Law School Case Brief
AC Acquisitions Corp. v. Anderson, Clayton & Co. - 519 A.2d 103 (Del. Ch. 1986)
Because the effect of the proper invocation of the business judgment rule is so powerful and the standard of entire fairness so exacting, the determination of the appropriate standard of judicial review frequently is determinative of the outcome of derivative litigation. Where a board takes action designed to defeat a threatened change in control of the company, a more flexible, intermediate form of judicial review is appropriate. In such a setting the omnipresent specter that a board may be acting primarily in its own interests, justifies the utilization of a standard that has two elements. First, there must be shown some basis for the board to have concluded that a proper corporate purpose was served by implementation of the defensive measure and, second, that measure must be found reasonable in relation to the threat posed by the change in control that instigates the action. Thus, when a stock repurchase is designed in part to defeat a change in control: Directors, in the face of an inherent conflict must show that they had reasonable grounds for believing that a danger to corporate policy and effectiveness existed because of another person's stock ownership. And, a further aspect is the element of balance. If a defensive measure is to come within the ambit of the business judgment rule, it must be reasonable in relation to the threat posed.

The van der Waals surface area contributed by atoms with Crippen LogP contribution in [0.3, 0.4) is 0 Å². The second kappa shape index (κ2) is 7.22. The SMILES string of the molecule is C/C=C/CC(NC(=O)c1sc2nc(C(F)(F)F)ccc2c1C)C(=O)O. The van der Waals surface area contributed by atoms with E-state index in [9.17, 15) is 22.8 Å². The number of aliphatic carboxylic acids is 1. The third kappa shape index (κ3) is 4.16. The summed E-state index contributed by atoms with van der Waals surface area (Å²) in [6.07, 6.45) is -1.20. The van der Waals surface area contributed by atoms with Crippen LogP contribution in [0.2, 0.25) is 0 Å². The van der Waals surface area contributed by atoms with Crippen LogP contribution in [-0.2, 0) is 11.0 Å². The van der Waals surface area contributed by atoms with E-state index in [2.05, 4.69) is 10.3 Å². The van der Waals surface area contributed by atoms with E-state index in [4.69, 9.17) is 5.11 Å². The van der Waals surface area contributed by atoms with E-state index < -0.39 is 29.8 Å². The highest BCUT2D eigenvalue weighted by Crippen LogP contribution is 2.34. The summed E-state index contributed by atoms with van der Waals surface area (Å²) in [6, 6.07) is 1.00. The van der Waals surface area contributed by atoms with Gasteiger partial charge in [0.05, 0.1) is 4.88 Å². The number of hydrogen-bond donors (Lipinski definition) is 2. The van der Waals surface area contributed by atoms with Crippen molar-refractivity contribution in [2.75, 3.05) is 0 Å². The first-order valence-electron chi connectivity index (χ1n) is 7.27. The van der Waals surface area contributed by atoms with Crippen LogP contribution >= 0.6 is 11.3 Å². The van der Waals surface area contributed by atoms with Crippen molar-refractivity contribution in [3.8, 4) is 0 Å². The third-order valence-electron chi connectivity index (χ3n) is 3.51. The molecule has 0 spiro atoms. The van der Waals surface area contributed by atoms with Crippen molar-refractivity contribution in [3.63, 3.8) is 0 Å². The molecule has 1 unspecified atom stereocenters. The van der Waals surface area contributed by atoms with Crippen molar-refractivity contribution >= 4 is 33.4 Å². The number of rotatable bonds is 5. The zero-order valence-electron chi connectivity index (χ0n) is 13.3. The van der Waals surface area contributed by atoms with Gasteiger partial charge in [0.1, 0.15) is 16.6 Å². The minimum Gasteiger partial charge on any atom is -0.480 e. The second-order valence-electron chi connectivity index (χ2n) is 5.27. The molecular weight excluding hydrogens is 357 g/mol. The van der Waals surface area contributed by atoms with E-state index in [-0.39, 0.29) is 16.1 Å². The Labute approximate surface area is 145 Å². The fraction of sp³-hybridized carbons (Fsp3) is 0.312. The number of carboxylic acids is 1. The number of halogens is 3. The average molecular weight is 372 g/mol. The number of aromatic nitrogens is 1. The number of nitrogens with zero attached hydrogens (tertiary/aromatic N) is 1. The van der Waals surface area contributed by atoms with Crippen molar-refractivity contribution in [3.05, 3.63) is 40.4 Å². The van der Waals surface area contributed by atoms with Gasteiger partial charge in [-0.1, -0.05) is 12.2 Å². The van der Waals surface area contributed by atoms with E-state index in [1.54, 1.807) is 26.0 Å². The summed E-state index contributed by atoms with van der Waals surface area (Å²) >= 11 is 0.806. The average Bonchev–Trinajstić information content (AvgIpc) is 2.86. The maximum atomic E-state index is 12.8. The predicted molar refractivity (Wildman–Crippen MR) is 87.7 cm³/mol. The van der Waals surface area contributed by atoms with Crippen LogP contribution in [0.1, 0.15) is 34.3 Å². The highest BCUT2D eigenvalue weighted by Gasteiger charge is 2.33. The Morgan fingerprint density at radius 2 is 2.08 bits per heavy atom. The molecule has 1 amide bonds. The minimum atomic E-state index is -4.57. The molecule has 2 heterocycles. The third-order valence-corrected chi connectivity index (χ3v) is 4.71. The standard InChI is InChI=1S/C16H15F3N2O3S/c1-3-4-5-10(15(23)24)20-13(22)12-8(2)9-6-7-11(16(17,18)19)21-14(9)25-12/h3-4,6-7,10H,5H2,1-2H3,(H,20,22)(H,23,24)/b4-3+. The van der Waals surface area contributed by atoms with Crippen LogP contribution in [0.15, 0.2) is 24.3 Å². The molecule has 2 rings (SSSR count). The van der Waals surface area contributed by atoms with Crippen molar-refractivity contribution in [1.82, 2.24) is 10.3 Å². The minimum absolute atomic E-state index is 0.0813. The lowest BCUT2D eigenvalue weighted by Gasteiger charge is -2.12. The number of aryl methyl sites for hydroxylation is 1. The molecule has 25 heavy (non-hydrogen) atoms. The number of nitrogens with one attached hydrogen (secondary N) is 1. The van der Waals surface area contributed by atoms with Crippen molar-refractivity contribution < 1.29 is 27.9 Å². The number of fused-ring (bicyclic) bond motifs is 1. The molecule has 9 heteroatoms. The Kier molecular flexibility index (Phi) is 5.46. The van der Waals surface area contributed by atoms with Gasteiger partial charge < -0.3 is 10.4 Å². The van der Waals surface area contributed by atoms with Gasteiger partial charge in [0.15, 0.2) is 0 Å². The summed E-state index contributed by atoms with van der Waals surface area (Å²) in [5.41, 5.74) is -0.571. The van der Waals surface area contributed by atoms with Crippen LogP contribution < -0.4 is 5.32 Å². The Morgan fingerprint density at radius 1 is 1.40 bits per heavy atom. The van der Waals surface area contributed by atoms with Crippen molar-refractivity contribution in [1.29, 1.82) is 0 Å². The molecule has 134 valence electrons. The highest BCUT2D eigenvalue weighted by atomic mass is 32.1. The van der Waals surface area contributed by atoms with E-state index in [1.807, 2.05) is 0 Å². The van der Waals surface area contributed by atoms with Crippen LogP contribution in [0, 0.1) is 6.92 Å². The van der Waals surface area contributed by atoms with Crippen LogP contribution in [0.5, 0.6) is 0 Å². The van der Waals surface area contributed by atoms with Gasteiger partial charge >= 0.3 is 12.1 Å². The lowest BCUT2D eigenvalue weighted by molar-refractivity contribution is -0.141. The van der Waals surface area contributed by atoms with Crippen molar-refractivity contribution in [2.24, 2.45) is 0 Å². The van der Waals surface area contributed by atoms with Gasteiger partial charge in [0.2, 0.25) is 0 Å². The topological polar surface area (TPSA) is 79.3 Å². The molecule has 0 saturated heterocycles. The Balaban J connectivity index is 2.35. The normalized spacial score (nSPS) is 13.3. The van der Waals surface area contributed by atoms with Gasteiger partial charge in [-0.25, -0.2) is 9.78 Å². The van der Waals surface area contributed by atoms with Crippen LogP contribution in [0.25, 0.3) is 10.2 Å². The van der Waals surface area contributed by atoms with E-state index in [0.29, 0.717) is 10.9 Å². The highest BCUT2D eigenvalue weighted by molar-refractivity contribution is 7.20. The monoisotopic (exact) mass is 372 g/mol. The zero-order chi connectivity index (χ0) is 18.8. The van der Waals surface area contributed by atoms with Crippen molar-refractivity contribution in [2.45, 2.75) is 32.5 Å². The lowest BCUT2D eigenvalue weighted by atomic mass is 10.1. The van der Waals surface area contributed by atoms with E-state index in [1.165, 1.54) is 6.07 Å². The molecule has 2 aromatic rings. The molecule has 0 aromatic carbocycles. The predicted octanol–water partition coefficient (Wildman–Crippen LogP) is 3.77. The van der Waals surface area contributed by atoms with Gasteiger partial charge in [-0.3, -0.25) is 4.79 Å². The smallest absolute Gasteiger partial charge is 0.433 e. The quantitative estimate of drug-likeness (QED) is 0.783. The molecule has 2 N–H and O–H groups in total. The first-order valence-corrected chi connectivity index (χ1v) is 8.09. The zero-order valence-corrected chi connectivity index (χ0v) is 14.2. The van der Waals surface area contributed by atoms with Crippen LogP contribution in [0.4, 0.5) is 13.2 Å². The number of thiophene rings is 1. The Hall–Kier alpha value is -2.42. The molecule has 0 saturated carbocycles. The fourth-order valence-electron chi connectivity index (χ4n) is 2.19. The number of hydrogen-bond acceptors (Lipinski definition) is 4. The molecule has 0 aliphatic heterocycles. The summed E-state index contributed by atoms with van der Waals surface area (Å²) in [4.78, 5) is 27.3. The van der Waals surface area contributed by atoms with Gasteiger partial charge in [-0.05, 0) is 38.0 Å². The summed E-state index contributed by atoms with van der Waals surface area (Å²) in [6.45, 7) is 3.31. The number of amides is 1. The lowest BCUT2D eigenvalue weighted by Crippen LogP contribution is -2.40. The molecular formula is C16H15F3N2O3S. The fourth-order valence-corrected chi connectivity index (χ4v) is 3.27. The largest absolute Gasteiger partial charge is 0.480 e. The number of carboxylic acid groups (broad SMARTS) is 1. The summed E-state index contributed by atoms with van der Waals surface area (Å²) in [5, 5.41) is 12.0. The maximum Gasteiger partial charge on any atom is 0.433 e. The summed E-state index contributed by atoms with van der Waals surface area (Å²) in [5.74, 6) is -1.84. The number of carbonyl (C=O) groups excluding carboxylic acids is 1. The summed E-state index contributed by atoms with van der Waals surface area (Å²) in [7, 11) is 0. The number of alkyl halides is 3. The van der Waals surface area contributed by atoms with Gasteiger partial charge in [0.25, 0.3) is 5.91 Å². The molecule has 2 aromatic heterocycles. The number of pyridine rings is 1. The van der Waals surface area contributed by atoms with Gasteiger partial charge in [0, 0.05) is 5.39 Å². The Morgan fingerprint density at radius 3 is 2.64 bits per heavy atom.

Plaintiffs, Bear, Stearns & Co., Inc., Gruss Petroleum Corp. and Gruss Partners (BS/G) were shareholders of Anderson, Clayton & Co., a Delaware corporation (Anderson), who, through a newly formed corporation -- AC Acquisitions Corp. (AC), made a tender offer for any and all shares of Anderson. AC publicly announced a tender offer, and, on the following day, the directors announced the commencement of a self-tender offer. AC then filed a motion for an order preliminarily enjoining defendants from buying any shares of Anderson’s stock pursuant to the pending self-tender offer, selling any of Anderson’s stock to the newly-established employee stock ownership plan, and taking any steps to finance the self-tender offer or attempting to apply or enforce a "fair price" provision.
Was AC’s motion to enjoin Anderson and its directors from buying any shares of Anderson’s stock pursuant to its pending self-tender offer, selling any of Anderson’s stock to the newly-established employee stock ownership plan, and taking any steps to finance the self-tender offer or attempting to apply or enforce a "fair price" provision meritorious?
The court found that AC demonstrated a reasonable probability of success in the litigation and held that there was no evidence that AC’s offer threatened injury to shareholders or to the enterprise. The court stated that it was reasonable to create an option that permitted shareholders to keep an equity interest in the firm, but it was not reasonable in relation to such a "threat" to structure such an option so as to preclude as a practical matter shareholders from accepting the shareholders' offer.
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